Pharmacogenetic determinants of opioid addiction maintenance treatment with
buprenorphine in a Caribbean Hispanic Population
Abstract: The opioid use disorder epidemic resulted in over 60,000 overdose deaths in the
United States in 2017. Currently guidelines recommend a combination of pharmacologic
maintenance treatment (usually with methadone or buprenorphine) and psychosocial
treatment. Recently, the use of buprenorphine for opioid use disorder has increased
dramatically, partly due to fewer barriers to administration when compared to methadone.
Nonetheless, variability in patient response to buprenorphine may lead some patients to fail
treatment. In addition to clinical characteristics such as sex and concurrent medications that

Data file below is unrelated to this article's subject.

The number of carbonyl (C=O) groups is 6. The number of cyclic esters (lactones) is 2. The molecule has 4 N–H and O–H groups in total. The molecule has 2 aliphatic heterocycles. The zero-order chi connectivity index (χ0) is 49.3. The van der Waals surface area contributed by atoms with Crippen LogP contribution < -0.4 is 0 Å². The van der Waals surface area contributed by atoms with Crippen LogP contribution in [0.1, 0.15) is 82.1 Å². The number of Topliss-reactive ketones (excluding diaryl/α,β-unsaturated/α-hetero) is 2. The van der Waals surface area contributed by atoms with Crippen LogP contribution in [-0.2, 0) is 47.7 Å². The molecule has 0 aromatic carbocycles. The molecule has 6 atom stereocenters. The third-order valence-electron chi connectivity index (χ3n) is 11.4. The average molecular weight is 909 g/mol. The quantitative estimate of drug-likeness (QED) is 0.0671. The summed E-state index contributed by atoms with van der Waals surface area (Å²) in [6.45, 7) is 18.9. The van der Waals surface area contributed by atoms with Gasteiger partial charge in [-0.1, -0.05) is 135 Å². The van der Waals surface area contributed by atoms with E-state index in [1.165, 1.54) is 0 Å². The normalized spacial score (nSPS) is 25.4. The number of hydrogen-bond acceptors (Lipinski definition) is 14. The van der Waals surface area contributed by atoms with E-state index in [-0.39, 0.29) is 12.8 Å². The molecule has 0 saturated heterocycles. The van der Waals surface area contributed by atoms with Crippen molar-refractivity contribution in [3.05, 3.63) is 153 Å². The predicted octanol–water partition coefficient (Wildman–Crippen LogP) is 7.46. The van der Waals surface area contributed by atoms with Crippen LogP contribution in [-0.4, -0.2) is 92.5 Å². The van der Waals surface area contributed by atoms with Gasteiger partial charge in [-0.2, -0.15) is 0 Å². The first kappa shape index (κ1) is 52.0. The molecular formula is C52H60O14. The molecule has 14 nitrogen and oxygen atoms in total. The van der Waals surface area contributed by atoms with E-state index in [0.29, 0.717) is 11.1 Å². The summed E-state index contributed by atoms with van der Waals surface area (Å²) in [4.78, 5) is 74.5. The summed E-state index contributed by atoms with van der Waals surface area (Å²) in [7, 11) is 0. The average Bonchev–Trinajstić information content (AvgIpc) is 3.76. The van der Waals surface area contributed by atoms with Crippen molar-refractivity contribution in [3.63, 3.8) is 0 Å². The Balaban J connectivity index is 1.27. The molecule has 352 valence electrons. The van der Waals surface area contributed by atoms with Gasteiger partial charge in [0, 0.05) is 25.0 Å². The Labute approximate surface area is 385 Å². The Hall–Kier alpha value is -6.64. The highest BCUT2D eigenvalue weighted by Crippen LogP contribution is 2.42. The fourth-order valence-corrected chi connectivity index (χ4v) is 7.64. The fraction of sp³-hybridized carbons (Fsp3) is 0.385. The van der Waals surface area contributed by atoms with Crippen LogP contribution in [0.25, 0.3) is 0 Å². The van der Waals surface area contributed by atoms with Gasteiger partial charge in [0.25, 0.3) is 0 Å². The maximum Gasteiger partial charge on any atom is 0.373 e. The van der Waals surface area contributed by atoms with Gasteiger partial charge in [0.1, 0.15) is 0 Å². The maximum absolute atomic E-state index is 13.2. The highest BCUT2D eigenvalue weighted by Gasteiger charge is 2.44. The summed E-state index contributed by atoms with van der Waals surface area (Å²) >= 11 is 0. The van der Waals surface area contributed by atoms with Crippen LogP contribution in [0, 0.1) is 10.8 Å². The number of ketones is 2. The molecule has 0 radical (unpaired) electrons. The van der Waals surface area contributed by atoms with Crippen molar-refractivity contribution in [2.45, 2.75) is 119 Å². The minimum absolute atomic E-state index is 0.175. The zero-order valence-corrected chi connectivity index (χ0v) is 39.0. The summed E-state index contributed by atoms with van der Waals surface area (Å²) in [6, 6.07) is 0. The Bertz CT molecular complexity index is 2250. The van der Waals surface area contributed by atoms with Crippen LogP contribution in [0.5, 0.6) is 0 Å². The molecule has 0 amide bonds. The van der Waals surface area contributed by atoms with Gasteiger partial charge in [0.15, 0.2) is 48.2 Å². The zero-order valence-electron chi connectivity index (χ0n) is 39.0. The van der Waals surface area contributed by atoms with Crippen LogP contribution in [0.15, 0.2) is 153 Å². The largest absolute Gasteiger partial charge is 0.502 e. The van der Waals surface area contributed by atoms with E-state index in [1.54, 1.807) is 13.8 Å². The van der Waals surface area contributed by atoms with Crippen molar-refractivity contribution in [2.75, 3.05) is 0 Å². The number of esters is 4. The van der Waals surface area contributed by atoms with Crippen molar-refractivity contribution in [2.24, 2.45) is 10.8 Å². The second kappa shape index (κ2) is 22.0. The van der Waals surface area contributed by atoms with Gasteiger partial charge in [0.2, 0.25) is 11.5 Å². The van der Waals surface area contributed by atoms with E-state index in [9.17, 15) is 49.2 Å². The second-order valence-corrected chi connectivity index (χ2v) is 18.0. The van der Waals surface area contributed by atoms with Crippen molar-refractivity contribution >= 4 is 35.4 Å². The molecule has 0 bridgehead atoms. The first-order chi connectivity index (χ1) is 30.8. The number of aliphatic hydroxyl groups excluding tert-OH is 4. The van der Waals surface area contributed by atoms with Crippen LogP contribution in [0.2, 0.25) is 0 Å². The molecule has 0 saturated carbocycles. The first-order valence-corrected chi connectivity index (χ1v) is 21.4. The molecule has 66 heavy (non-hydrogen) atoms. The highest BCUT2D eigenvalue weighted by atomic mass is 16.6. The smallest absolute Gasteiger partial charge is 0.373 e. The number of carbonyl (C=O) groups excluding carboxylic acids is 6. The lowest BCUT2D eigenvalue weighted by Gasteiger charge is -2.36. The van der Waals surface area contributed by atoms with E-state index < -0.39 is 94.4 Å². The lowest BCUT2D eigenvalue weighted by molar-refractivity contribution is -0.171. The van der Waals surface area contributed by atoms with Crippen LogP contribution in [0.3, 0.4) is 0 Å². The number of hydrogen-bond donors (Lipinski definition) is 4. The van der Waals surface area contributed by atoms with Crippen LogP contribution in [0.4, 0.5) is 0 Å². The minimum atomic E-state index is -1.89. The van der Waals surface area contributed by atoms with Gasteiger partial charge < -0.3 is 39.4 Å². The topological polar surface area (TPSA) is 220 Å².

affect patient variability in response to buprenorphine, genetic variability may be a factor in
the complex phenotype of therapeutic response to pharmacotherapy for opioid addiction.
Although specific pharmacogenes (OPRM1, OPRD1, UGT2B7, and CYP3A4) have been
identified that may contribute to the response of buprenorphine, there is a paucity of data in
Hispanic populations. This addressable oversight is of great concern, since it will tend to
exacerbate existing healthcare disparities that already exist affecting Hispanics with regards
to the treatment of addiction.This pilot project aims to better understand the
pharmacogenetic variables which affect the individual patient’s clinical response to
buprenorphine for the treatment of opioid use disorder. By measuring buprenorphine plasma
levels and clinical indicators of treatment response, we will perform a candidate gene
association study to better understand how relevant pharmacogenes affect outcomes in a
Caribbean Hispanic population being treated for opioid use disorder. The long-term goal of
this research is to develop Caribbean Hispanic-oriented DNA-guided approach to treatment
for opioid use disorder.